The tweet from CrossFit founder Greg Glassman, which appeared to make light of both the death of George Floyd and the novel coronavirus pandemic, had an electric effect.
Within 48 hours of Glassman's comment Saturday night, several gyms disassociated themselves from the CrossFit brand, the athletic apparel company Reebok ended its corporate sponsorship, and equipment supplier Rogue Fitness said it would remove the company logo from a 2020 event.
The moves come after more than a week of corporate statements, Instagram posts and CEO tweets following the massive protests sweeping the country, as companies voice their opposition to racism and support of the Black Lives Matter movement amid escalating pressures from consumers and employees.
But as the statements have piled up, many on social media have called for companies to do more than offer statements about standing against racism or posting a hashtag with a plain black image on their feed.
"People don't want to hear words -- they want to see action," said Karen Boykin-Towns, a senior counselor for the communications firm Sard Verbinnen & Co. who is also vice chairman of the NAACP national board of directors.
Besides cutting business ties, companies are making donations to civil rights organizations, finding ways to support black-owned businesses or saying they will do more to promote diversity and inclusion initiatives.
Uber said in a statement it will charge no delivery fees for orders from black-owned restaurants and plans to offer discounted rides to black-owned small businesses. PwC said it is creating a staff advisory counsel on diversity and inclusion and will share its diversity progress and goals with employees starting this summer. And the beauty site Glossier said it is donating $500,000 to organizations focused on racial injustice as well as another $500,000 in grants to black-owned beauty businesses.
Glassman was responding Saturday to a tweet posted by the University of Washington's Institute for Health Metrics and Evaluation (IHME), in which the research center declared, "Racism is a public health issue."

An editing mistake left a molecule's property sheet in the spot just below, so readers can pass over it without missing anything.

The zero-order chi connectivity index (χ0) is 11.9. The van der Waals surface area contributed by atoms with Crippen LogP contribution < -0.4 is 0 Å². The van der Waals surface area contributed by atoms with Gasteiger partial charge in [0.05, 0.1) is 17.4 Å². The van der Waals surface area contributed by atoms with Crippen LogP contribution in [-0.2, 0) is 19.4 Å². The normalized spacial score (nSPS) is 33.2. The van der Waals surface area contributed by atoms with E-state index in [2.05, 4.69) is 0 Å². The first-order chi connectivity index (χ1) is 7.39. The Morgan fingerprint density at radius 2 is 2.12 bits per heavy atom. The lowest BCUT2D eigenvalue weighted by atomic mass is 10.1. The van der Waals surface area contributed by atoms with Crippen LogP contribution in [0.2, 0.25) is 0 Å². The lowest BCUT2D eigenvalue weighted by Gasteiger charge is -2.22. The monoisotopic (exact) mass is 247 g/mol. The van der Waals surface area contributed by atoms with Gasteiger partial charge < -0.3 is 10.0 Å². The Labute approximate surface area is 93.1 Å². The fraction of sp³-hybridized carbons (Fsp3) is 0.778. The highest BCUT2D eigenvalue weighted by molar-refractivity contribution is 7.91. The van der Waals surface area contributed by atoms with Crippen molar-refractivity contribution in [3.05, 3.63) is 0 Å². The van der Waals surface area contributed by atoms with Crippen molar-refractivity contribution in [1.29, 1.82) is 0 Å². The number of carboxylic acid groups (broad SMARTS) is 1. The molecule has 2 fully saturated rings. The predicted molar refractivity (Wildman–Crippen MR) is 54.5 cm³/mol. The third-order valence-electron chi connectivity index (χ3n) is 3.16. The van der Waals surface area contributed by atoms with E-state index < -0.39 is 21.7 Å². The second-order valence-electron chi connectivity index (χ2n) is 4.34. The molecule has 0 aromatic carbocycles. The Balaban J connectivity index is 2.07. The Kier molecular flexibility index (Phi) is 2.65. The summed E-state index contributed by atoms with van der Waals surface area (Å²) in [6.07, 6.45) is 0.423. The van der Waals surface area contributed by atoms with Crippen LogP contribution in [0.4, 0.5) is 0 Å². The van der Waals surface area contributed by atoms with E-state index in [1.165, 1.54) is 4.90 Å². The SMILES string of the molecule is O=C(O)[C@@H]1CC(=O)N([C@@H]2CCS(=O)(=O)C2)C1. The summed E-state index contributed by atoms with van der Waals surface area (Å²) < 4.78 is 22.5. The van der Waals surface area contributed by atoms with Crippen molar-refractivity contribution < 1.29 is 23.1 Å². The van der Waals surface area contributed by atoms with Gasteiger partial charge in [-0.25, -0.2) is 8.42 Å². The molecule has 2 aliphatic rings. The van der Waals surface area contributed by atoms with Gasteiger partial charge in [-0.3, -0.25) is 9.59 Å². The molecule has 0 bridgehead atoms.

"It's FLOYD-19," replied Glassman, 63.
That sparked outrage among some owners of CrossFit gyms, or "boxes," as they're called, that pay fees of several thousands of dollars annually to license the brand.
Humble Beast Fitness, a gym in Washington, D.C., that is dropping "CrossFit" from its name, said in a message to its community that it provided to The Washington Post: "CrossFit has a unique opportunity to recognize racial injustice and address health inequity, yet they choose not to. We have decided to discontinue our affiliate moving forward."
Another D.C. facility, Balance Gym, announced Sunday: "It has become evident that our values don't match those of CrossFit HQ and we are actively taking steps to move forward without their involvement." It said it was "deeply disappointed" by recent comments made by Glassman, and "frustrated from the lack of leadership from CrossFit HQ and their tone-deaf and inadequate responses in addressing the recent crises in the USA."
Maryland's CrossFit Silver Spring and Portland's CrossFit Primal Energy also said they are cutting ties with CrossFit.
"We stand with the black community," CrossFit Silver Spring owner Josh Dempsey said. "The only way to move forward is together."
CrossFit's national headquarters did not immediately respond to a request for comment, but late Sunday the company's Twitter account posted the following message, attributed to Glassman:
"I, CrossFit HQ, and the CrossFit community will not stand for racism. I made a mistake by the words I chose yesterday. My heart is deeply saddened by the pain it has caused. It was a mistake, not racist but a mistake.
"Floyd is a hero in the black community and not just a victim. I should have been sensitive to that and wasn't. I apologize for that," Glassman wrote.
"It's our hope that his murder catalyzes real change resulting in a level playing field for our black brothers and sisters," Glassman continued. "Please hear me when I say, we stand by our community to fight for justice. I care about you, our community, and I am here for you."
Earlier Sunday, Glassman had linked to his "FLOYD-19" tweet while implying in another post that coronavirus-related quarantines did more harm than good and contributed to episodes of violence during and after protests related to Floyd's death.
"Your failed model quarantined us and now you're going to model a solution to racism? George Floyd's brutal murder sparked riots nationally," Glassman told the IHME.
Rogue Fitness, the supplier of strength and conditioning equipment, said on Facebook that Glassman's comments "are unacceptable under all conditions" and that "the future is dependent on the direction and leadership within CrossFit HQ. Rogue has been the equipment provider since 2010 and we believe it is part of our DNA. We hope there is a path forward."